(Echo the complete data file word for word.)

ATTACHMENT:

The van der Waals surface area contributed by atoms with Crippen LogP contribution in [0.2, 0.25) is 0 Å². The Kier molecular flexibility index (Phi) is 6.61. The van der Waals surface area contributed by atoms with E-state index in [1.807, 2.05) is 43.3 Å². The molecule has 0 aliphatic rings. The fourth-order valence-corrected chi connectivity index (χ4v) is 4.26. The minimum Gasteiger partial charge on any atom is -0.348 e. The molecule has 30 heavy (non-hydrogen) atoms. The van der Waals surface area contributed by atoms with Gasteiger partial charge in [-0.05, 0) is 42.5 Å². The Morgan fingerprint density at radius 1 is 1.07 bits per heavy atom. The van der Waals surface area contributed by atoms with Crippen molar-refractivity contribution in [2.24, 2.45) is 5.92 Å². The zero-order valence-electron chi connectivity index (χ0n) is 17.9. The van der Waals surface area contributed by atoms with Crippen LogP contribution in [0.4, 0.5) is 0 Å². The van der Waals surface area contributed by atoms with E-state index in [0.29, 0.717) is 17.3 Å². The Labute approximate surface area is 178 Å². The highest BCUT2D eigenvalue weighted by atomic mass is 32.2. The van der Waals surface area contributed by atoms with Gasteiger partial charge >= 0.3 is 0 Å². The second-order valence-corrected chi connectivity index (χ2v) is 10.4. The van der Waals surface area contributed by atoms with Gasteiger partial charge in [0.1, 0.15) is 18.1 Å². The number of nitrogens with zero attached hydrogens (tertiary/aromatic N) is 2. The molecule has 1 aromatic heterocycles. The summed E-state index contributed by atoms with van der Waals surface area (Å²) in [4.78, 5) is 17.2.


The van der Waals surface area contributed by atoms with Crippen LogP contribution in [0.2, 0.25) is 0 Å². The Kier molecular flexibility index (Phi) is 6.61. The van der Waals surface area contributed by atoms with E-state index in [1.807, 2.05) is 43.3 Å². The molecule has 0 aliphatic rings. The fourth-order valence-corrected chi connectivity index (χ4v) is 4.26. The minimum Gasteiger partial charge on any atom is -0.348 e. The molecule has 30 heavy (non-hydrogen) atoms. The van der Waals surface area contributed by atoms with Gasteiger partial charge in [-0.05, 0) is 42.5 Å². The Morgan fingerprint density at radius 1 is 1.07 bits per heavy atom. The van der Waals surface area contributed by atoms with Crippen molar-refractivity contribution in [2.24, 2.45) is 5.92 Å². The zero-order valence-electron chi connectivity index (χ0n) is 17.9. The van der Waals surface area contributed by atoms with Crippen LogP contribution in [0.4, 0.5) is 0 Å². The van der Waals surface area contributed by atoms with E-state index in [0.29, 0.717) is 17.3 Å². The Labute approximate surface area is 178 Å². The highest BCUT2D eigenvalue weighted by atomic mass is 32.2. The van der Waals surface area contributed by atoms with Gasteiger partial charge >= 0.3 is 0 Å². The second-order valence-corrected chi connectivity index (χ2v) is 10.4. The van der Waals surface area contributed by atoms with Gasteiger partial charge in [0.1, 0.15) is 18.1 Å². The number of nitrogens with zero attached hydrogens (tertiary/aromatic N) is 2. The molecule has 1 aromatic heterocycles. The summed E-state index contributed by atoms with van der Waals surface area (Å²) in [4.78, 5) is 17.2.